welfare state

(redirected from Welfare states)
Also found in: Dictionary, Thesaurus, Encyclopedia.

Welfare State

The concept in which a government is or views itself as responsible for providing some minimum economic security for citizens. For example, the government may guarantee housing, work and a minimum income for all citizens. Less comprehensively, a government may provide income during periods of unemployment or poverty. Most governments have a welfare state to some degree. Proponents view welfare states as a form of economic justice. Critics contend that they are detrimental to GDP growth and promote needless dependency.

welfare state

a country that provides comprehensive SOCIAL-SECURITY BENEFITS such as state health services, state retirement pensions, unemployment and sickness benefits, etc. See TRANSFER PAYMENTS, GOVERNMENT EXPENDITURE.
References in periodicals archive ?
The Peronist welfare state enshrined many ideas that originated with the activism of female philanthropists and feminists.
Christian Democratic welfare states, in his account, tend to be "transfer-rich" but "service poor.
Perhaps Pimpare's most important conclusion for present-day policy is that a welfare state is the best political economy available for addressing the needs of the poor (6).
Recent reforms in the areas of income protection and activation in European welfare states show some common, by and large organizational characteristics (cf.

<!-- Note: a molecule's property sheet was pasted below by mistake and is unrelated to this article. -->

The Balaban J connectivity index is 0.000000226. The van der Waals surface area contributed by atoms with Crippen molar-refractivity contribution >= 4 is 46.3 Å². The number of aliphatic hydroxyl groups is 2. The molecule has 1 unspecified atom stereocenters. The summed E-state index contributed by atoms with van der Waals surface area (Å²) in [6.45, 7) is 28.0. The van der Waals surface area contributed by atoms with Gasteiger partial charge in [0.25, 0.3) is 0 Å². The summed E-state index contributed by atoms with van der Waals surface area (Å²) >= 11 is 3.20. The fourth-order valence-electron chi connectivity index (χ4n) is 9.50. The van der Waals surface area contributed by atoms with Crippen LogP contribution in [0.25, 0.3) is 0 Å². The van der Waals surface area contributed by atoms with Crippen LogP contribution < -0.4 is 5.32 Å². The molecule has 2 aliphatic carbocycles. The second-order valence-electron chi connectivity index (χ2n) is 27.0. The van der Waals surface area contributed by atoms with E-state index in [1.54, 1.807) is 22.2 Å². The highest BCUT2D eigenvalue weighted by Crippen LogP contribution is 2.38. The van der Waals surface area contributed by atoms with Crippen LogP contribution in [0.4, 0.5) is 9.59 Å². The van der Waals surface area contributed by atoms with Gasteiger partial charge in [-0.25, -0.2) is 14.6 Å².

He dissociates himself from this view and broadens the definition to include the relationship between the welfare state and democracy and the relationship between these two and equality.
In spite of its superb intellectual attributes and valuable contribution in linking rich and poor welfare states, this book has very limited usefulness for the vast majority of general readers.
The Australian welfare regime incorporates elements from both social democratic and liberal welfare states, such as the role of large, centralized unions in securing a relatively high minimum wage, which social democratic welfare states frequently adopt, and the means-tested income support system that liberal welfare states prefer (Beer & Forster, 2002).
But if political mechanisms imply that big welfare states survive because they are beneficial for the middle class, what stops the middle class from using its political influence to demand further adjustments to the welfare state, resulting in systems that benefit it disproportionately?
In Chapters 6 and 7, Castles investigates the suggestion that welfare states are in crisis because of low fertility and an ageing population.
The outcome would have been the same as for the other goals: We know from the work of Barbara Hobson, Diane Sainsbury, and others on Luxembourg Income Study (LIS) data that the social democratic welfare states would come out on top as the most gender egalitarian.
The nine chapters offer an evolutionary analysis of selected welfare states worldwide.
While the impact of neo-liberalism, and of liberalism more generally, on welfare states has been much studied, States, Markets, Families extends existing analyses by examining the influence of liberal ideology on social policy regimes in the context of gender.